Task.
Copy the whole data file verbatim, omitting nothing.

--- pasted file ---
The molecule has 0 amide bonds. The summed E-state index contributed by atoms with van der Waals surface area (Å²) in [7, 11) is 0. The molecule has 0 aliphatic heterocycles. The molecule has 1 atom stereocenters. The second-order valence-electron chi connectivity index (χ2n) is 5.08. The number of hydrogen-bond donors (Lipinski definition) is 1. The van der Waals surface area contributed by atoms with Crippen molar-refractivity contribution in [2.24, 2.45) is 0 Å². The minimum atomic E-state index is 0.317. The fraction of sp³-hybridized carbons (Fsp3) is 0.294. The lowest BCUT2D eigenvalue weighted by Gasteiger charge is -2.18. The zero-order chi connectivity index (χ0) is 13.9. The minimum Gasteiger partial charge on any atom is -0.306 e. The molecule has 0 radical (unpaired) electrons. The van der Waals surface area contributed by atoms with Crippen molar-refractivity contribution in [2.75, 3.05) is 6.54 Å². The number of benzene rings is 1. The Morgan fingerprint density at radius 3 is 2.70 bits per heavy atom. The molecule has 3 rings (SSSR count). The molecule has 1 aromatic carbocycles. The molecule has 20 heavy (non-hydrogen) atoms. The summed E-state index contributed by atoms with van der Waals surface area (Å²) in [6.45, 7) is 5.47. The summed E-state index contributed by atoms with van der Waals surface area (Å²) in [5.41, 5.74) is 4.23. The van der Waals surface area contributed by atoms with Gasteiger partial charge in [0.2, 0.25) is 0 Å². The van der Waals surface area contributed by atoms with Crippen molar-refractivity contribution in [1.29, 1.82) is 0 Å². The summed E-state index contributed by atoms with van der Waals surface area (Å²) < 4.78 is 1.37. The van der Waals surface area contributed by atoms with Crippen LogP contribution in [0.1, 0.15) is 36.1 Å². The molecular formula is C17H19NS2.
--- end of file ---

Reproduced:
The molecule has 0 amide bonds. The summed E-state index contributed by atoms with van der Waals surface area (Å²) in [7, 11) is 0. The molecule has 0 aliphatic heterocycles. The molecule has 1 atom stereocenters. The second-order valence-electron chi connectivity index (χ2n) is 5.08. The number of hydrogen-bond donors (Lipinski definition) is 1. The van der Waals surface area contributed by atoms with Crippen molar-refractivity contribution in [2.24, 2.45) is 0 Å². The minimum atomic E-state index is 0.317. The fraction of sp³-hybridized carbons (Fsp3) is 0.294. The lowest BCUT2D eigenvalue weighted by Gasteiger charge is -2.18. The zero-order chi connectivity index (χ0) is 13.9. The minimum Gasteiger partial charge on any atom is -0.306 e. The molecule has 0 radical (unpaired) electrons. The van der Waals surface area contributed by atoms with Crippen molar-refractivity contribution in [2.75, 3.05) is 6.54 Å². The number of benzene rings is 1. The Morgan fingerprint density at radius 3 is 2.70 bits per heavy atom. The molecule has 3 rings (SSSR count). The molecule has 1 aromatic carbocycles. The molecule has 20 heavy (non-hydrogen) atoms. The summed E-state index contributed by atoms with van der Waals surface area (Å²) in [6.45, 7) is 5.47. The summed E-state index contributed by atoms with van der Waals surface area (Å²) in [5.41, 5.74) is 4.23. The van der Waals surface area contributed by atoms with Gasteiger partial charge in [0.2, 0.25) is 0 Å². The van der Waals surface area contributed by atoms with Crippen molar-refractivity contribution in [1.29, 1.82) is 0 Å². The summed E-state index contributed by atoms with van der Waals surface area (Å²) < 4.78 is 1.37. The van der Waals surface area contributed by atoms with Crippen LogP contribution in [0.1, 0.15) is 36.1 Å². The molecular formula is C17H19NS2.